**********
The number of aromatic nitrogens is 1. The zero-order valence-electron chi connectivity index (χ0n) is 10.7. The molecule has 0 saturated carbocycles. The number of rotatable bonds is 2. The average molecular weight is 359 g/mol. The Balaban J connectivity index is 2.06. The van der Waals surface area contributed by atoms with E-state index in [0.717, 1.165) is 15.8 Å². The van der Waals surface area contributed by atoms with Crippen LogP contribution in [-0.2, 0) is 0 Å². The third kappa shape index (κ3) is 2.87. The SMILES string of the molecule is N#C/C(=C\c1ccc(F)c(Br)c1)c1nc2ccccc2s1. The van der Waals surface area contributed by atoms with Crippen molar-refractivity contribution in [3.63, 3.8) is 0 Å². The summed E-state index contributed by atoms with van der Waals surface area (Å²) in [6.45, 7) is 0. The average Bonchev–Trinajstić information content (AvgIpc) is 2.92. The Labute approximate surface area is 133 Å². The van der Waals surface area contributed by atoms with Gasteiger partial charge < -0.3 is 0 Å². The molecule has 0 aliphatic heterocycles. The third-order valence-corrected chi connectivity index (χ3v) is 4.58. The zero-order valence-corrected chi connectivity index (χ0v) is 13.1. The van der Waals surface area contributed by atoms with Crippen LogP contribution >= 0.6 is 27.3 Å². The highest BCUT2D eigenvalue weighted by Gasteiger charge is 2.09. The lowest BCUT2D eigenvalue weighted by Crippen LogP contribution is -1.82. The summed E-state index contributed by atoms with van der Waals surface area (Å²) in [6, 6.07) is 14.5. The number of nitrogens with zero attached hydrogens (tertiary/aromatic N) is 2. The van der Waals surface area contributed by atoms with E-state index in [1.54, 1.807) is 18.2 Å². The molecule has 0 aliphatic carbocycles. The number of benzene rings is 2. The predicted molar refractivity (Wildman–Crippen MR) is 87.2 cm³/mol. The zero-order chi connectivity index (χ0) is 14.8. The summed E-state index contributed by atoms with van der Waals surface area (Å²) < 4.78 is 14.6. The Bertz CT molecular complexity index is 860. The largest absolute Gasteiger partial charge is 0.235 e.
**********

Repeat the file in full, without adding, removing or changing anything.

The number of aromatic nitrogens is 1. The zero-order valence-electron chi connectivity index (χ0n) is 10.7. The molecule has 0 saturated carbocycles. The number of rotatable bonds is 2. The average molecular weight is 359 g/mol. The Balaban J connectivity index is 2.06. The van der Waals surface area contributed by atoms with E-state index in [0.717, 1.165) is 15.8 Å². The van der Waals surface area contributed by atoms with Crippen LogP contribution in [-0.2, 0) is 0 Å². The third kappa shape index (κ3) is 2.87. The SMILES string of the molecule is N#C/C(=C\c1ccc(F)c(Br)c1)c1nc2ccccc2s1. The van der Waals surface area contributed by atoms with Crippen molar-refractivity contribution in [3.63, 3.8) is 0 Å². The summed E-state index contributed by atoms with van der Waals surface area (Å²) in [6.45, 7) is 0. The average Bonchev–Trinajstić information content (AvgIpc) is 2.92. The Labute approximate surface area is 133 Å². The van der Waals surface area contributed by atoms with Gasteiger partial charge < -0.3 is 0 Å². The molecule has 0 aliphatic heterocycles. The third-order valence-corrected chi connectivity index (χ3v) is 4.58. The zero-order valence-corrected chi connectivity index (χ0v) is 13.1. The van der Waals surface area contributed by atoms with Crippen LogP contribution >= 0.6 is 27.3 Å². The highest BCUT2D eigenvalue weighted by Gasteiger charge is 2.09. The lowest BCUT2D eigenvalue weighted by Crippen LogP contribution is -1.82. The summed E-state index contributed by atoms with van der Waals surface area (Å²) in [6, 6.07) is 14.5. The number of nitrogens with zero attached hydrogens (tertiary/aromatic N) is 2. The van der Waals surface area contributed by atoms with E-state index in [1.54, 1.807) is 18.2 Å². The molecule has 0 aliphatic carbocycles. The number of benzene rings is 2. The predicted molar refractivity (Wildman–Crippen MR) is 87.2 cm³/mol. The zero-order chi connectivity index (χ0) is 14.8. The summed E-state index contributed by atoms with van der Waals surface area (Å²) < 4.78 is 14.6. The Bertz CT molecular complexity index is 860. The largest absolute Gasteiger partial charge is 0.235 e.